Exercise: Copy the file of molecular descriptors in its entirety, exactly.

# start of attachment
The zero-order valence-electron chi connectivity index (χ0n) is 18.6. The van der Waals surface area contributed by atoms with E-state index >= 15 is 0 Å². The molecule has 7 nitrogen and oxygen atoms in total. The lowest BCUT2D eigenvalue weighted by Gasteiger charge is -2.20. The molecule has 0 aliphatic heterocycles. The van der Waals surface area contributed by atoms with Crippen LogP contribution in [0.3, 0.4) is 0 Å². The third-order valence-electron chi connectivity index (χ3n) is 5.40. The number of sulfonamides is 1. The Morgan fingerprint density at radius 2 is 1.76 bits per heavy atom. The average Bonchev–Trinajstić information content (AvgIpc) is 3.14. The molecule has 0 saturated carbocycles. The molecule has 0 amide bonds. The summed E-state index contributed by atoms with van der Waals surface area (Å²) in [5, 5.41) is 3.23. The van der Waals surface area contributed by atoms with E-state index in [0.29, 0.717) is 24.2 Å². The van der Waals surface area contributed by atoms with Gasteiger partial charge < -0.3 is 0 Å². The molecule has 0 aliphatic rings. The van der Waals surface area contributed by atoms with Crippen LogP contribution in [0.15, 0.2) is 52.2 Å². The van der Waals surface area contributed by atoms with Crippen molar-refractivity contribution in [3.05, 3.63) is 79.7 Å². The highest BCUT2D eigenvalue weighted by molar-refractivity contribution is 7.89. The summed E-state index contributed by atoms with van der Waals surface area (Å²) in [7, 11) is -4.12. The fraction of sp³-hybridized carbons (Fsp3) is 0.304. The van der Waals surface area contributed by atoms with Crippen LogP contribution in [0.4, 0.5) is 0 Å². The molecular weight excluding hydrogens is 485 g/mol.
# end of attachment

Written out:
The zero-order valence-electron chi connectivity index (χ0n) is 18.6. The van der Waals surface area contributed by atoms with E-state index >= 15 is 0 Å². The molecule has 7 nitrogen and oxygen atoms in total. The lowest BCUT2D eigenvalue weighted by Gasteiger charge is -2.20. The molecule has 0 aliphatic heterocycles. The van der Waals surface area contributed by atoms with Crippen LogP contribution in [0.3, 0.4) is 0 Å². The third-order valence-electron chi connectivity index (χ3n) is 5.40. The number of sulfonamides is 1. The Morgan fingerprint density at radius 2 is 1.76 bits per heavy atom. The average Bonchev–Trinajstić information content (AvgIpc) is 3.14. The molecule has 0 saturated carbocycles. The molecule has 0 amide bonds. The summed E-state index contributed by atoms with van der Waals surface area (Å²) in [5, 5.41) is 3.23. The van der Waals surface area contributed by atoms with E-state index in [0.29, 0.717) is 24.2 Å². The van der Waals surface area contributed by atoms with Gasteiger partial charge < -0.3 is 0 Å². The molecule has 0 aliphatic rings. The van der Waals surface area contributed by atoms with Crippen LogP contribution in [0.15, 0.2) is 52.2 Å². The van der Waals surface area contributed by atoms with Crippen molar-refractivity contribution in [3.05, 3.63) is 79.7 Å². The highest BCUT2D eigenvalue weighted by molar-refractivity contribution is 7.89. The summed E-state index contributed by atoms with van der Waals surface area (Å²) in [7, 11) is -4.12. The fraction of sp³-hybridized carbons (Fsp3) is 0.304. The van der Waals surface area contributed by atoms with Crippen LogP contribution in [0.4, 0.5) is 0 Å². The molecular weight excluding hydrogens is 485 g/mol.